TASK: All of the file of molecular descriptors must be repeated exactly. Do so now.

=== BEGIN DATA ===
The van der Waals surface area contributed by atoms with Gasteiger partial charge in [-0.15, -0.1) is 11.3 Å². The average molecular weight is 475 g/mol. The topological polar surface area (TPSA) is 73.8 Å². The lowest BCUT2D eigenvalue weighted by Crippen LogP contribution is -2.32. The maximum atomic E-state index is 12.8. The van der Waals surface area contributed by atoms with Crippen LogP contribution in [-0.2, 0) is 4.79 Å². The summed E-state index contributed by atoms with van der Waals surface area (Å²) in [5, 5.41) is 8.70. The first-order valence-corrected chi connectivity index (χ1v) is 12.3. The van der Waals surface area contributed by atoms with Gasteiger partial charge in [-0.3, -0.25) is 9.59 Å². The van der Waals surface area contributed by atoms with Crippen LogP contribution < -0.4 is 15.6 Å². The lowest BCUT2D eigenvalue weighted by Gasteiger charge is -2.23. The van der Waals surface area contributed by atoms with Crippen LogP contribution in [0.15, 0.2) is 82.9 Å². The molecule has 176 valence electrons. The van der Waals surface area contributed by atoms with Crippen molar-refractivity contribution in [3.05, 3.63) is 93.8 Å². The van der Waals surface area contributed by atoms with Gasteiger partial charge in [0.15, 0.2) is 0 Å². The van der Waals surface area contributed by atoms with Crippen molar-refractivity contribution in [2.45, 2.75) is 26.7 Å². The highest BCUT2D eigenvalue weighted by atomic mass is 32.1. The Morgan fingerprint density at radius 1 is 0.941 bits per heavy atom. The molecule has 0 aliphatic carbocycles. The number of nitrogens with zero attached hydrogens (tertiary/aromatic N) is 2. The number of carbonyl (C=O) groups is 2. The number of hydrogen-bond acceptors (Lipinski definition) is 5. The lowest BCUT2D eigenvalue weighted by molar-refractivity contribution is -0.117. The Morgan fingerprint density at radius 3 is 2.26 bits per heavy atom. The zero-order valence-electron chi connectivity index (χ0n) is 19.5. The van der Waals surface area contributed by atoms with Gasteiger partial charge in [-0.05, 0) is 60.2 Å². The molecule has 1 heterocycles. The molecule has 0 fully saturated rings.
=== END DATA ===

The van der Waals surface area contributed by atoms with Gasteiger partial charge in [-0.15, -0.1) is 11.3 Å². The average molecular weight is 475 g/mol. The topological polar surface area (TPSA) is 73.8 Å². The lowest BCUT2D eigenvalue weighted by Crippen LogP contribution is -2.32. The maximum atomic E-state index is 12.8. The van der Waals surface area contributed by atoms with Crippen LogP contribution in [-0.2, 0) is 4.79 Å². The summed E-state index contributed by atoms with van der Waals surface area (Å²) in [5, 5.41) is 8.70. The first-order valence-corrected chi connectivity index (χ1v) is 12.3. The van der Waals surface area contributed by atoms with Gasteiger partial charge in [-0.3, -0.25) is 9.59 Å². The van der Waals surface area contributed by atoms with Crippen LogP contribution < -0.4 is 15.6 Å². The lowest BCUT2D eigenvalue weighted by Gasteiger charge is -2.23. The van der Waals surface area contributed by atoms with Crippen LogP contribution in [0.15, 0.2) is 82.9 Å². The molecule has 176 valence electrons. The van der Waals surface area contributed by atoms with Crippen molar-refractivity contribution in [3.05, 3.63) is 93.8 Å². The van der Waals surface area contributed by atoms with Gasteiger partial charge in [0.15, 0.2) is 0 Å². The van der Waals surface area contributed by atoms with Crippen molar-refractivity contribution in [2.45, 2.75) is 26.7 Å². The highest BCUT2D eigenvalue weighted by atomic mass is 32.1. The Morgan fingerprint density at radius 1 is 0.941 bits per heavy atom. The molecule has 0 aliphatic carbocycles. The number of nitrogens with zero attached hydrogens (tertiary/aromatic N) is 2. The number of carbonyl (C=O) groups is 2. The number of hydrogen-bond acceptors (Lipinski definition) is 5. The lowest BCUT2D eigenvalue weighted by molar-refractivity contribution is -0.117. The Morgan fingerprint density at radius 3 is 2.26 bits per heavy atom. The zero-order valence-electron chi connectivity index (χ0n) is 19.5. The van der Waals surface area contributed by atoms with Gasteiger partial charge in [-0.05, 0) is 60.2 Å². The molecule has 1 heterocycles. The molecule has 0 fully saturated rings.